This article originally appeared in the Jewish Free Press, Calgary

Healthy Advice from the Top Authorities*

As you browse through the shelves of your neighborhood book shop, you will undoubtedly be confronted by numerous volumes devoted to alternative medicine, herbal remedies and the pursuit of healthy life-styles.

Chances are that the covers of those books will include attestations that the advice contained between the covers is more than mere quackery. You will probably find impressive resumés of the authors’ credentials (medical or otherwise), accompanied by enthusiastic testimonials from healthy and satisfied readers.

Although guides to health and medicine are not a recent invention, earlier generations tended to look for different kinds of endorsements for the reliability of their contents. The traditionally minded folk of pre-modern times were more concerned that their prescriptions could claim an ancient pedigree– and most popular of all were those fortunate tomes that could be traced back to a supernatural origin.

This was true in most prescientific cultures, and the Jews were no exceptions to the pattern.

The upshot of this was that health guides would often include flowery introductions relating how the secret lore had come to the knowledge of the current author.

One venerable Hebrew medical compendium claimed to be the original "Book of Noah"–that is, a collection of teachings that were revealed to Noah in the aftermath of the flood, while he was still anchored in the vicinity of Mount Ararat. At that time (so the author avows), Noah’s family approached him with numerous complaints about plagues and diseases that were being inflicted upon them by malevolent demons. In response to Noah’s prayers and sacrifices, he was visited by the angel Raphael (whose name is derived from the Hebrew root meaning "to heal"), who quickly incarcerated most of the demons, but left some of them at liberty, apparently to serve as instruments of chastisement for sinful humans. However in order to even the playing field, the remaining demons were also ordered to instruct Noah in the preparation of cures for the afflictions. They showed him how to identify the trees, herbs, roots and seeds that could be used for medicinal purposes.

This invaluable lore was written down by Noah and handed down to his children. Its mysteries thereby came to be known to the sages of India, Macedonia and Egypt, enriching the wisdom of the ancient celebrated medical authorities.

As desirable as it might appear to have access to a health manual that was revealed by an actual angel, there are indications that such works were not always valued by the Jewish sages.

The Mishnah informs us that King Hezekiah ordered that a "book of remedies" be hidden, and that the rabbis of the time approved of his action.

Most commentators explain that the convenience of sure-fire medical relief was discouraging people from turning to God in contrition. The Medieval scholar Rabbi Eleazar of Worms cited a tradition that Hezekiah’s "book of remedies" had been in use since the time of Noah, and that it consisted of a directory of springs whose waters possessed healing abilities.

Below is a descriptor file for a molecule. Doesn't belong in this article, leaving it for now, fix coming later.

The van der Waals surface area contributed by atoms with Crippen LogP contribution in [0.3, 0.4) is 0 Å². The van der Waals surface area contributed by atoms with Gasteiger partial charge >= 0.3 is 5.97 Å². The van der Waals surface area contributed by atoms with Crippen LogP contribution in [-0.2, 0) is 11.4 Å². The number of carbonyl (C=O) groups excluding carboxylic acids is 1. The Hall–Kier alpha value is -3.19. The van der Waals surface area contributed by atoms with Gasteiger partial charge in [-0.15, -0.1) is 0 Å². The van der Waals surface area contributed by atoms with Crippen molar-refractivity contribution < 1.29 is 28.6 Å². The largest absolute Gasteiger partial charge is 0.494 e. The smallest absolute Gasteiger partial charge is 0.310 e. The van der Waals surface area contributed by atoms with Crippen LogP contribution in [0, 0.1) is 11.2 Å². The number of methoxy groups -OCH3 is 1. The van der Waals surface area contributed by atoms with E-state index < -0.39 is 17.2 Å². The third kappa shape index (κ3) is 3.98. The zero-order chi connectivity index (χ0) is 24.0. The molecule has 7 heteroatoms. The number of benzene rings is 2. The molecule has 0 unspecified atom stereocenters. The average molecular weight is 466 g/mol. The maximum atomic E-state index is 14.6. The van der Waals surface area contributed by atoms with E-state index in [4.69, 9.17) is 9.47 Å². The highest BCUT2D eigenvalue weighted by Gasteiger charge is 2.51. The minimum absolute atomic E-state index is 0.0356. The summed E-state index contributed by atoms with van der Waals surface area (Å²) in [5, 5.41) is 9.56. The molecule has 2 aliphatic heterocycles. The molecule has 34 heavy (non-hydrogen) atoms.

To be sure, other commentators preferred to believe that its author had been King Solomon, wisest of mortals.

If you are skeptical about the medical expertise of angels, then how about a giant frog?

Yes, such was the source of the pharmaceutical expertise of a certain pious scholar named Rabbi Hanina, according to an exotic tale preserved in the medieval Mayse Bukh. The last instruction given to Rabbi Hanina by his dying father was to go to the market and purchase the first item he saw, whatever its cost. The article he found was a silver plate, exorbitantly priced, which he obediently bought and took home; as it happened, it was just in time for the Passover seder. Appropriately, he discovered that the dish housed a precocious frog, which he dutifully continued to feed and care for.

The amphibian kept eating and growing, even as Rabbi Hanina’s finances dropped alarmingly below the poverty level. At this point the frog, now of human proportions, addressed him with the modest request that he teach him the entire Torah! Again, with his father’s deathbed wish in mind, the beleaguered Rabbi Hanina patiently obeyed (by literally feeding him the teachings on scraps of paper).

At length, Kermit (who now revealed himself as Adam’s illegitimate offspring) decided that the time had come to recompense his unselfish benefactors. He led Rabbi and Mrs. Hanina into the forest and summoned all the birds and the beasts, commanding them to fetch the kindly couple an ample selection of herbs and roots, whose curative potentialities he diligently disclosed to them. Needless to say, the Rabbi and his wife lived happily ever after in wealth and honour.

Esteemed readers, I shall leave it to you to decide into whose hands you prefer to entrust your health: to a sagacious frog, an angel, a wise king --or for that matter, to an M.D. The most important thing is that you should all be healthy.

This article and many others are now included in the book

Ask Now of the Days that Are PastAsk Now of the Days that Are Past


University of Calgary Press

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  • First Publication:
    • Jewish Free Press, May 21, 1998, p. 14.

  • Bibliography:
    • Ginzberg, Louis. 1909-39. The Legends of the Jews. Translated by H. Szold. 7 vols. Philadelphia: Jewish Publication Society of America.
    • Jellinek, Adolph, ed. 1967. Bet ha-Midrasch. Reprint ed. 6 vols. Jerusalem: Wahrmann.